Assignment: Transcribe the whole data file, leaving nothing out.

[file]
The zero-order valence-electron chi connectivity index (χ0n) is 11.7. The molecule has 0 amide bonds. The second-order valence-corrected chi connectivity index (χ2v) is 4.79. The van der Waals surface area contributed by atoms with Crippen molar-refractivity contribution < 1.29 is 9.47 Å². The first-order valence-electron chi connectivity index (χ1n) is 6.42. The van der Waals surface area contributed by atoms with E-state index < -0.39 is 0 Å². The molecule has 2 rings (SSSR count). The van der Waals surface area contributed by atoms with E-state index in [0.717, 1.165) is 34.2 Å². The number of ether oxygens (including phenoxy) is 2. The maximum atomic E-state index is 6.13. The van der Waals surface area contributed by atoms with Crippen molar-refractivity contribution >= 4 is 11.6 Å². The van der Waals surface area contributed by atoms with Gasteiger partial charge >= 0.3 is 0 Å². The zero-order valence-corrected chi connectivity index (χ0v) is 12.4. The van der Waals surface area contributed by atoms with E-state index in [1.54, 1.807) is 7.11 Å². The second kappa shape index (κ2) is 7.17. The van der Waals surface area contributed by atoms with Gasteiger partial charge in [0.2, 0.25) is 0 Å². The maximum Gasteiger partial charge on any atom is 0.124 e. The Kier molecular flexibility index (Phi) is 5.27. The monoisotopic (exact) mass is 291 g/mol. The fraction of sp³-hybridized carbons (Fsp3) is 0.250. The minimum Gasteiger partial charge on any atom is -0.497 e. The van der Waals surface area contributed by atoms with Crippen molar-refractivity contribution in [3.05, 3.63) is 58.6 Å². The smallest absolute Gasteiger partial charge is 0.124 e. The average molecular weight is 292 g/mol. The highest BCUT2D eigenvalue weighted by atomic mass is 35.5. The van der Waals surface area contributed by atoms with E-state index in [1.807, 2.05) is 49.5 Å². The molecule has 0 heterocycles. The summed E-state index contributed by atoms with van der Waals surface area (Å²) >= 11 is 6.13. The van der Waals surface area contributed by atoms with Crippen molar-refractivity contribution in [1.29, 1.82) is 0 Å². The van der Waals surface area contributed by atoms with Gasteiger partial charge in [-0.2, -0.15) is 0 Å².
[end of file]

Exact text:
The zero-order valence-electron chi connectivity index (χ0n) is 11.7. The molecule has 0 amide bonds. The second-order valence-corrected chi connectivity index (χ2v) is 4.79. The van der Waals surface area contributed by atoms with Crippen molar-refractivity contribution < 1.29 is 9.47 Å². The first-order valence-electron chi connectivity index (χ1n) is 6.42. The van der Waals surface area contributed by atoms with E-state index < -0.39 is 0 Å². The molecule has 2 rings (SSSR count). The van der Waals surface area contributed by atoms with E-state index in [0.717, 1.165) is 34.2 Å². The number of ether oxygens (including phenoxy) is 2. The maximum atomic E-state index is 6.13. The van der Waals surface area contributed by atoms with Crippen molar-refractivity contribution >= 4 is 11.6 Å². The van der Waals surface area contributed by atoms with Gasteiger partial charge >= 0.3 is 0 Å². The zero-order valence-corrected chi connectivity index (χ0v) is 12.4. The van der Waals surface area contributed by atoms with E-state index in [1.54, 1.807) is 7.11 Å². The second kappa shape index (κ2) is 7.17. The van der Waals surface area contributed by atoms with Gasteiger partial charge in [0.2, 0.25) is 0 Å². The maximum Gasteiger partial charge on any atom is 0.124 e. The Kier molecular flexibility index (Phi) is 5.27. The monoisotopic (exact) mass is 291 g/mol. The fraction of sp³-hybridized carbons (Fsp3) is 0.250. The minimum Gasteiger partial charge on any atom is -0.497 e. The van der Waals surface area contributed by atoms with Crippen molar-refractivity contribution in [3.05, 3.63) is 58.6 Å². The smallest absolute Gasteiger partial charge is 0.124 e. The average molecular weight is 292 g/mol. The highest BCUT2D eigenvalue weighted by atomic mass is 35.5. The van der Waals surface area contributed by atoms with E-state index in [1.807, 2.05) is 49.5 Å². The molecule has 0 heterocycles. The summed E-state index contributed by atoms with van der Waals surface area (Å²) >= 11 is 6.13. The van der Waals surface area contributed by atoms with Crippen molar-refractivity contribution in [1.29, 1.82) is 0 Å². The van der Waals surface area contributed by atoms with Gasteiger partial charge in [-0.2, -0.15) is 0 Å².